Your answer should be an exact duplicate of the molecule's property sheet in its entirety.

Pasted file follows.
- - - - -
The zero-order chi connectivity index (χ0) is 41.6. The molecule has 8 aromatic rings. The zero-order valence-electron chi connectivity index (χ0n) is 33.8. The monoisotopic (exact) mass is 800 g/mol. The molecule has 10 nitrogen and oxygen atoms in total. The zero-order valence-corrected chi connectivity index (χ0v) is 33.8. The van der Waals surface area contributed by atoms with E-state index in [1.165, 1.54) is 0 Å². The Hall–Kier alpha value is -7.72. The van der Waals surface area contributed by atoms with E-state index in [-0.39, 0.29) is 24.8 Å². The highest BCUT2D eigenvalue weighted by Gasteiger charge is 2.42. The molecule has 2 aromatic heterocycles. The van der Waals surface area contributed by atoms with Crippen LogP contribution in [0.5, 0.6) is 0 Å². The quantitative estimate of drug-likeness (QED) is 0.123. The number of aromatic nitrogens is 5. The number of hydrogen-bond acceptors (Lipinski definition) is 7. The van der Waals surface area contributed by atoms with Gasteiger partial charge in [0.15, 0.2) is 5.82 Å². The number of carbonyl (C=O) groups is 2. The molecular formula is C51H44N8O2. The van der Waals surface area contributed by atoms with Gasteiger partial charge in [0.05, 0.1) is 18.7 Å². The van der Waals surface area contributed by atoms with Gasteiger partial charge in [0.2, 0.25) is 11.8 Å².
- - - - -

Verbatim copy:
The zero-order chi connectivity index (χ0) is 41.6. The molecule has 8 aromatic rings. The zero-order valence-electron chi connectivity index (χ0n) is 33.8. The monoisotopic (exact) mass is 800 g/mol. The molecule has 10 nitrogen and oxygen atoms in total. The zero-order valence-corrected chi connectivity index (χ0v) is 33.8. The van der Waals surface area contributed by atoms with E-state index in [1.165, 1.54) is 0 Å². The Hall–Kier alpha value is -7.72. The van der Waals surface area contributed by atoms with E-state index in [-0.39, 0.29) is 24.8 Å². The highest BCUT2D eigenvalue weighted by Gasteiger charge is 2.42. The molecule has 2 aromatic heterocycles. The van der Waals surface area contributed by atoms with Crippen LogP contribution in [0.5, 0.6) is 0 Å². The quantitative estimate of drug-likeness (QED) is 0.123. The number of aromatic nitrogens is 5. The number of hydrogen-bond acceptors (Lipinski definition) is 7. The van der Waals surface area contributed by atoms with Gasteiger partial charge in [0.15, 0.2) is 5.82 Å². The number of carbonyl (C=O) groups is 2. The molecular formula is C51H44N8O2. The van der Waals surface area contributed by atoms with Gasteiger partial charge in [0.05, 0.1) is 18.7 Å². The van der Waals surface area contributed by atoms with Gasteiger partial charge in [0.2, 0.25) is 11.8 Å².